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Discussion Starter #1
I am looking for some guidance and opinions on making a matching trailer for my 79 Bronco. A year and a half ago I went camping and forgot to set the parking brake and she popped out of reverse and rolled out of the RV campsite and hit a tree..... ugh..... I about cried.... Anyway I bought a donor 77 2-wheel drive for the front end donor parts. Now I would like to salvage the long bed to turn into a trailer..... Any thoughts here? Looking to make it as economical as possible from a towing standpoint and wondering about the rear end.....
 

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I would wonder about using the bed, frame, springs, & axle as the basis for the trailer. I haven't looked into it, but it seems like there should be a way to partially gut the 9" rear so there is less drag while free rolling. You couldn't completely gut it since the center of the axles need to be supported. You'd also have to fab up a cover for the pinion snout. But all the work to fit the bed on another frame or fit an axle & springs would be already done. Plus the Bronco & trailer could share spares if you use that axle.
 

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I love the idea of having a matching trailer. Depending on where you take it really matters what you do next. A short trailer will turn with you much better than a long bed. As far as the differential goes, I would personally remove that entirely, cut all that crap dead weight off and weld on new stuff so you have all new parts so that you can get new replacements anywhere.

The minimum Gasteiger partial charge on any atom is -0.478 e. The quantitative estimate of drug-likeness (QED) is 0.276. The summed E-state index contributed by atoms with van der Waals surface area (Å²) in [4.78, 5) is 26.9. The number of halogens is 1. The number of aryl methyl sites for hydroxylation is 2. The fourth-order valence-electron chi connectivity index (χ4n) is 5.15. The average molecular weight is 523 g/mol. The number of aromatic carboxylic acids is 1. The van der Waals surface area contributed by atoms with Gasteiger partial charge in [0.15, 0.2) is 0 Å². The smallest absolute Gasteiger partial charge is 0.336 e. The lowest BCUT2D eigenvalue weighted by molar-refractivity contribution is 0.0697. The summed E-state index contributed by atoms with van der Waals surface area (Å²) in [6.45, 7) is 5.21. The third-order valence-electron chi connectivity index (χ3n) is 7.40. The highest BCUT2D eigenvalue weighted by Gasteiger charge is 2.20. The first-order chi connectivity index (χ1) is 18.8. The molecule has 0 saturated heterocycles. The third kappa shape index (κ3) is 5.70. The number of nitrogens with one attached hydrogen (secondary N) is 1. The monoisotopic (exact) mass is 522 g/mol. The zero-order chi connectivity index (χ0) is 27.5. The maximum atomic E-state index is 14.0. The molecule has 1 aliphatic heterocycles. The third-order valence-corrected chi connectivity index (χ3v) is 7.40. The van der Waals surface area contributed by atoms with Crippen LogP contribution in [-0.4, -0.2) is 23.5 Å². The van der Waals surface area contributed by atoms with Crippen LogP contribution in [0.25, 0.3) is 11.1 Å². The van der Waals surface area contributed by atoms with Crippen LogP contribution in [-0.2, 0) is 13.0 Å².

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I haven't looked into it, but it seems like there should be a way to partially gut the 9" rear so there is less drag while free rolling. You couldn't completely gut it since the center of the axles need to be supported.
We did this with an old chevy and a 14b, granted this was a FF rear and we left the shafts in for easy spares, but theory should be the same. Pulled the R&P and left the rest.
 

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Addicted to Junk
85 Bronco, 309ci I6 w/4bbl, np435, 4" lift, 37" Irok NDs, 4.56 w/ Detroit Locker and tru trac
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Ah now someone speaking my hillbilly language

Making a pickup trailer is easy.
Remove cab and everything in front of it, leaving a bare rolling chassis with a bed.
Remove fuel tanks.
Then decide how long of a tounge you want and measure the frame in front of the bed. Chop the frame somewhere around the front of the door area and roll the front away. Make sure you've braced the back half so it doesnt fall.
Then depending on tounge design, make a pie cut in the top and bottom flanges of the frame. This is where you break out the torch and heat the frame where those pie cuts are, and bend them in to form a triangular tounge. Obviously, you want to make sure its centered.
Then weld the frame back together where you made the pie cuts, and add some bracing.
Then weld on a tounge hitch of your choice.

The reason I mention designing your tounge is you can make it longer, shorter, or even have some straight rail come out a ways then triangulate. You can mount storage boxes or racks here, or even a spare tire.

You want to retain all the rear suspension, brakes, axle, etc. That means you are carrying spare parts for the bronco automatically. You can even fab up a way to utilize the emergency brake.

Example pic


Next comes customization. Things like putting water tanks in place of the fuel tanks, mounting fuel cans, tool boxes, etc. I recommend getting a camper shell so your stuff stays dry, and you can hunker down if you need to. Using one with built in racks or adding ladder type racks will allow you to put those kayaks up top.